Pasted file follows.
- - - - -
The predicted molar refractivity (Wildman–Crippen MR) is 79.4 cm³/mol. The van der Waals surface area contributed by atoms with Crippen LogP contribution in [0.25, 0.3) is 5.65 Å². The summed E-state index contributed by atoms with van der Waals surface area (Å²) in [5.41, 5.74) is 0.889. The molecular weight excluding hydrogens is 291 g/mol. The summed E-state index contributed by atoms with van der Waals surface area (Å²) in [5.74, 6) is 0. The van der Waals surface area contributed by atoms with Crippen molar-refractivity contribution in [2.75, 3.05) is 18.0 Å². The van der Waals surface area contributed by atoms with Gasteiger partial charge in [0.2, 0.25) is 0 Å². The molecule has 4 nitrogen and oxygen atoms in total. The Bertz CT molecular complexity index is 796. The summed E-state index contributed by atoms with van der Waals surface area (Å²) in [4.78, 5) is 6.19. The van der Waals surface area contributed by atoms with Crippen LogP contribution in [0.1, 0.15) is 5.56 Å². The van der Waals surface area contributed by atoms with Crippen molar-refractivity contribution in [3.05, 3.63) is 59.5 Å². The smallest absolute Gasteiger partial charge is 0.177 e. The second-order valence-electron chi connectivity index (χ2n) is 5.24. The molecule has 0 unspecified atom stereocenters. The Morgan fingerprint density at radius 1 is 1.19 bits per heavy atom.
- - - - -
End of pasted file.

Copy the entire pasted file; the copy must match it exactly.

The predicted molar refractivity (Wildman–Crippen MR) is 79.4 cm³/mol. The van der Waals surface area contributed by atoms with Crippen LogP contribution in [0.25, 0.3) is 5.65 Å². The summed E-state index contributed by atoms with van der Waals surface area (Å²) in [5.41, 5.74) is 0.889. The molecular weight excluding hydrogens is 291 g/mol. The summed E-state index contributed by atoms with van der Waals surface area (Å²) in [5.74, 6) is 0. The van der Waals surface area contributed by atoms with Crippen molar-refractivity contribution in [2.75, 3.05) is 18.0 Å². The van der Waals surface area contributed by atoms with Gasteiger partial charge in [0.2, 0.25) is 0 Å². The molecule has 4 nitrogen and oxygen atoms in total. The Bertz CT molecular complexity index is 796. The summed E-state index contributed by atoms with van der Waals surface area (Å²) in [4.78, 5) is 6.19. The van der Waals surface area contributed by atoms with Crippen LogP contribution in [0.1, 0.15) is 5.56 Å². The van der Waals surface area contributed by atoms with Crippen molar-refractivity contribution in [3.05, 3.63) is 59.5 Å². The smallest absolute Gasteiger partial charge is 0.177 e. The second-order valence-electron chi connectivity index (χ2n) is 5.24. The molecule has 0 unspecified atom stereocenters. The Morgan fingerprint density at radius 1 is 1.19 bits per heavy atom.